commemorate the Holocaust (and to counter a specific point of Zvi
Weiss, which I will not mention here).

I prefer that the Shoah be remembered through age-old halachic
methods.  Possibilities include acts of mourning (cf. increased
avelut during Sefirah to commemorate the Crusades) and a fast day
(cf. the 20th of Sivan, which M.B. 580:16 states was accepted as a
fast day in Poland to commemorate the Chmielnitzky massacre; see also
Igerot Moshe, quoted below).

III.  Comparing the Holocaust with the Crusades:

Zvi Weiss, on more than one occasion, has called me "arrogant" for
suggesting that the Holocaust was more traumatic than the Crusades
(he derived his contrary position from the fact that the gedolim were
not metakain anything for the Holocaust but were metakein increased
mourning for the Crusades).  Since Mr. Weiss has used similarly
strong language in replying to my posts (interestingly, I have not
reciprocated and I wonder how the use of such language on a
continuous basis serves the purpose of the Avodah list of having
frank and open discussions), I began to doubt myself.  I called two
individuals who have profoundly impacted my thinking: my father, Dr.
Louis H. Feldman (one of the outstanding authorities on ancient
Jewish history), and Rav Sholom Kamenetsky, Rosh Kollel in
Philadelphia, son of the Rosh Yeshivah of Yeshiva of Philadelphia and
considered the "heir apparent" to become the Rosh Yeshivah, and of
course, grandson of Rav Yaakov Kamenetsky (he is also a rebbe of mine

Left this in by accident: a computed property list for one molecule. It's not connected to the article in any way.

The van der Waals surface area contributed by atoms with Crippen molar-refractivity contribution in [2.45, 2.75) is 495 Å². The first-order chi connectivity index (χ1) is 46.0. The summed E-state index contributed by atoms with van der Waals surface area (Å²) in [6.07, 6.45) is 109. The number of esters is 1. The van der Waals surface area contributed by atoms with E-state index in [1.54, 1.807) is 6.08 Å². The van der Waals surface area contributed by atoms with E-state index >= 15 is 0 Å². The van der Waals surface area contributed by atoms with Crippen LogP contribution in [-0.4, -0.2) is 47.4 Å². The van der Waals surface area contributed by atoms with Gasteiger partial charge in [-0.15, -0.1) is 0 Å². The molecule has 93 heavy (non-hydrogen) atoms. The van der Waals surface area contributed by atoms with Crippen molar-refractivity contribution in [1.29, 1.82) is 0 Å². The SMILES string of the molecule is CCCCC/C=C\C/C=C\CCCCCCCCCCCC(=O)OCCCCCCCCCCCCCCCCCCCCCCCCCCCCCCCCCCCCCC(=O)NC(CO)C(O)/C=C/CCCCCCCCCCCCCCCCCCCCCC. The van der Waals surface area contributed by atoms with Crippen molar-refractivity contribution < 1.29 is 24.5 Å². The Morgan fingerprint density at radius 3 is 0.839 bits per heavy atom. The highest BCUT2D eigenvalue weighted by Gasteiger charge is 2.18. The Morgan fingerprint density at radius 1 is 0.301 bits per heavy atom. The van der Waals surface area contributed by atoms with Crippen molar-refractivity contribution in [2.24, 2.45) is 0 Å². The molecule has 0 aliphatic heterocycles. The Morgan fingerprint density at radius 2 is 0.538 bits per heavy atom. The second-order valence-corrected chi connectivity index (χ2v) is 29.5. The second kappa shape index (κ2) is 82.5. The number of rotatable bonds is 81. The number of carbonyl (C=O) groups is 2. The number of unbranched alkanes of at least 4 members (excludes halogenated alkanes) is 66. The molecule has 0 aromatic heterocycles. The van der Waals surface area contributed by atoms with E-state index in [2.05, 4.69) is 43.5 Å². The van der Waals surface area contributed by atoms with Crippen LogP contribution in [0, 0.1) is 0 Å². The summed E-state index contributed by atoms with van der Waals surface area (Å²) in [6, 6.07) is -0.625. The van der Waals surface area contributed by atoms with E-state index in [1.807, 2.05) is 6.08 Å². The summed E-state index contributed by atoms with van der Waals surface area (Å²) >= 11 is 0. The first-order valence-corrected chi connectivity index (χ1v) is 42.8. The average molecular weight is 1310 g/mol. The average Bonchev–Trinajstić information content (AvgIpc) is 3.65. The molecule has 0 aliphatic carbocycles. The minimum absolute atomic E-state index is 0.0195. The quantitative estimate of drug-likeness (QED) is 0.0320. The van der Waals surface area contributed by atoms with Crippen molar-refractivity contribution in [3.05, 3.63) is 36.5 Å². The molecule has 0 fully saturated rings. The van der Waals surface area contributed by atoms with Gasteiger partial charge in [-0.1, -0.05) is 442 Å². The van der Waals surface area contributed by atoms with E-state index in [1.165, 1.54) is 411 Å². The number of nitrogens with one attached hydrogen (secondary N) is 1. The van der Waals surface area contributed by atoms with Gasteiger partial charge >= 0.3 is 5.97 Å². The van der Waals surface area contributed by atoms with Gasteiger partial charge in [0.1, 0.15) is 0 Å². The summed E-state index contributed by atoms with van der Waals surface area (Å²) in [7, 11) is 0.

and a personal friend).  (For those who are interested, Rav Sholom is
considered mainstream "Lakewood".)   Rav Sholom told me that it is
quite clear that the Holocaust was more traumatic.  He pointed to the
fact that subsequent to the Crusades, Jewish life continued in Europe
while the Holocaust completely wiped out the Jewish communites of
Eastern Europe.  Rav Sholom also suggested that while it may have
been appropriate for the gedolim to institute something to
commemorate the Holocaust, only those great rabbanim (Rav Elchanan
Wasserman comes to *my* mind) who perished could have been metakein
an appropriate method of commemoration.

My father suggested (but cautioned that as this is not his field,
this is just a guess of his; I should point out that those familiar
with his seminal work "Josephus and Modern Scholarship, 1937-1980"
will appreciate the fact that my father is reluctant to take a
scholarly stance until he has read ALL relevant material; if you are
unfamiliar with my father, I suggest you go to www.barnesandnoble.com
or to www.amazon.com and do a search for the books my father has
authored; BTW, barnesandnoble.com has my father's "Jew and Gentile in
the Ancient World" (Princeton Univ. Press, 1997) for just $19.96!)
the following "off the cuff" guess:  In the case of the Crusades,
each community was semi-autonomous.  The Rav of the community
generally enacted takanot for the community without having to receive
the consent of other communities.  Hence, the Rav of each community
affected by the Crusades was able to enact takanot as he saw fit (I
might add to my father's words that in fact there were, in general,
many more takanot enacted during the period of the Crusades than
during the modern day).  Contrast this with the difficulty of the
Mahari beRav to cobble together the gedolim of Eretz Yisrael to
reestablish the Sanhedrin (based on the Rambam).  In contrast to the
Crusades, it was difficult already in the time of the Chmielnitzky
massacre to get the Va'ad Arba Aratzot to agree on some commemoration
of the the massacre (they didn't; the 20th of Sivan fast day started
with the Shach, who had been personally affected by the massacre and
who gave a tzava'ah to his descendants to keep the 20th; this